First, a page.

The legislation also ends the requirement that Immigration and Customs Enforcement maintain a level of 34,000 detention beds.
“The so-called ‘bed quota’ is costly and harmful,” Sanders said.
“Allowing the agency to utilize alternatives to detention would save taxpayers over $5 million per day, or around $1.4 billion per year.”
Over 3,000 sign open letter from Australian women to the Prime Minister and Opposition Leader:
... Enough is enough.
We are demanding the urgent and immediate removal of all asylum seekers and refugees from Nauru and Manus Island on the grounds that neither the Government of Nauru nor Manus Island can guarantee the effective protection of women, children and men.
Children behind bars [The Saturday Paper - 19/9/15]
September 30. We are in a huge prison, with razor wire everywhere. We have been examined and x-rayed and Claire and Toby have been given a lot of injections and tablets. Claire doesn't want to take the tablets. After the sailors shouted at us, she seemed to give up.
October 1. Toby just asked me, 'Are we bad?'
'Well, why are we in prison?'
'Home and Away', John Marsden and Matt Ottley [Lothian, 2008]
Yes, families & children are detained here, living w regular screening and check points behind this high wire. [Wickham Point]
Image: @DASSAN12 - Darwin Asylum Seeker Support Network
A dramatic picture book for older readers that poses the question: What would happen if a typical Australian family found themselves refugees?
... I didn't see anything directly, so I wasn't sure of how bad it actually was. ... [Good German Syndrome: Third World Traveller]
The Good Germans, John S. Hatch [ICH - 6/12/04]:
It is a commonplace that at the end of WWII scarcely a Nazi or Nazi sympathizer could be found, or even anyone with an inkling that a Holocaust had been taking place. Even as rocks flew through Jewish shop windows and homes were burned, the Good Germans didn't know.
Even when Jews began disappearing in huge numbers from right under their noses, the Good Germans weren't aware.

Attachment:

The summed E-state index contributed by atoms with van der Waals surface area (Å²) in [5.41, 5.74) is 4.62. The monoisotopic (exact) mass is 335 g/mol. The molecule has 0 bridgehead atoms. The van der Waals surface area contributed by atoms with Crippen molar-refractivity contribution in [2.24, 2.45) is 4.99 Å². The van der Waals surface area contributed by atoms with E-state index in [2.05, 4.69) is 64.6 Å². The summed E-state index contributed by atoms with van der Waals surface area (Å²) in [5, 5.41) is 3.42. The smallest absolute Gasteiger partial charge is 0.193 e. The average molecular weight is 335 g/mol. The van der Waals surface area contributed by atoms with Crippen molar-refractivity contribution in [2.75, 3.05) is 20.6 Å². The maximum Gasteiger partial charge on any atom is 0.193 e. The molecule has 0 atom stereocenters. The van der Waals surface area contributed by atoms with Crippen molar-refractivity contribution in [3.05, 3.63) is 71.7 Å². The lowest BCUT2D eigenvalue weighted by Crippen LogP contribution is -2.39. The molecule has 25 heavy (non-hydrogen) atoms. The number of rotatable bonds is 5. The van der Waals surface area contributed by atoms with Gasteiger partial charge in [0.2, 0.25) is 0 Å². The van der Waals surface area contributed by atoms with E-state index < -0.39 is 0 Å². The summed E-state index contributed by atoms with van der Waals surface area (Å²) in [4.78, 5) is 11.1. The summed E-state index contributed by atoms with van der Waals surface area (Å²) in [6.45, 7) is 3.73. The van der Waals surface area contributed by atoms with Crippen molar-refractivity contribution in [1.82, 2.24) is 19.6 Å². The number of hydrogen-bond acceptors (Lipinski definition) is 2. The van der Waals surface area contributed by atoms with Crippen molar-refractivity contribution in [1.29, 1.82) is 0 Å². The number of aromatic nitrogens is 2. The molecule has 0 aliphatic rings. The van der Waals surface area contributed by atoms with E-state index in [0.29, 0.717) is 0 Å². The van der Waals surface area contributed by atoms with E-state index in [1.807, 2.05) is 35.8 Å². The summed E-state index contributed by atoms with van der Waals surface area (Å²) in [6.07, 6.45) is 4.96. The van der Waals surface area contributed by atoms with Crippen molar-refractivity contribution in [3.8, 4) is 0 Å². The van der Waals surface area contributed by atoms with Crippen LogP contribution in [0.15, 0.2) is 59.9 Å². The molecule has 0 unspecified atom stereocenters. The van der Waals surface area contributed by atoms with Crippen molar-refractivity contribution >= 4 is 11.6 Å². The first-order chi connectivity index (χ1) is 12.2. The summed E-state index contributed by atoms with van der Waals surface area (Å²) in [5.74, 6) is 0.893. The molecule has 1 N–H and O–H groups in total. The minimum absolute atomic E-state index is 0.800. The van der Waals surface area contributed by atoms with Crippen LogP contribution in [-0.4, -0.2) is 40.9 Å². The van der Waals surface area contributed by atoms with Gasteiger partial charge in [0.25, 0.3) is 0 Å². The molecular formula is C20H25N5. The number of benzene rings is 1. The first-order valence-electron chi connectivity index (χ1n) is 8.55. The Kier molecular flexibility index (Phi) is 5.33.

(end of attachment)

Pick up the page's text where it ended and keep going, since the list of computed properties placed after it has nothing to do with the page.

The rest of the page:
Later on, even amongst Holocaust deniers I used to wonder if there were a mitigating percentage, however small, who as otherwise decent human beings simply could not accept the horror that human nature can be so vile.
To admit the truth would be to recognize that life was essentially meaningless and insane, with suicide as the only logical course, a choice which the all-powerful instinct for self-preservation attempted to prevent.
Thus self-deception for self-preservation; an unhappy compromise.
It was the Nazi-exploited Nietzsche who pointed out (in the late 1800's remember) that one must first know the truth in order to bury it.
Everybody knew, in one way or another. Violence, after all, is what One-Thousand Year Reichs do, and they must start very early.
German people compelled by Allied forces to visit and view liberated concentration camps in Germany during World War II. ... [VIDEO - Critical Past]
Israeli fighter jets have struck two national security bases and an empty field in the Gaza Strip, after rockets were earlier fired into southern Israel from the besieged territory.
One air strike targeted a national security base east of the Jabalia refugee camp, in the north of the strip, moderately injuring one Palestinian, medical sources said on Saturday.
Another air strike hit a base east of Gaza City, in the Zeitoun neighbourhood, while a third hit an empty field in the north of the Gaza Strip in Beit Hanoun. ... [Al Jazeera - 18/9/15]
Egypt starts flooding Gaza tunnels [BBC - 18/9/15]
Why the capital of Iceland has decided to boycott Israeli goods [Fortune - 17/9/15]
Thanks for numbering every box and putting the LNP last! The team behind the Aquis Great Barrier Reef Resort project in Cairns have signed a Process Deed to re-enter the Integrated Resort Development (IRD) Process. ... [Media Release - 19/9/15]
New police for the Gold Coast as part of Palaszczuk Government commitment
[Media Release - 18/9/15]
Deception Bay man in stand-off with police.
Image: @KathLanders - journalist, Channel 9 [30/11/14]
QPS Media [30/11/14]:
The Ethical Standards Command will investigate the death of a man at Deception Bay this evening.
Police entered an Osborne Terrace home around 7.15pm this evening and located the body of a man.
Police had been outside of the residence negotiating with a 53-year-old man since early this morning after officers were called to a disturbance at the home.
The emergency declaration made under the Public Safety Preservation Act this afternoon has now been lifted.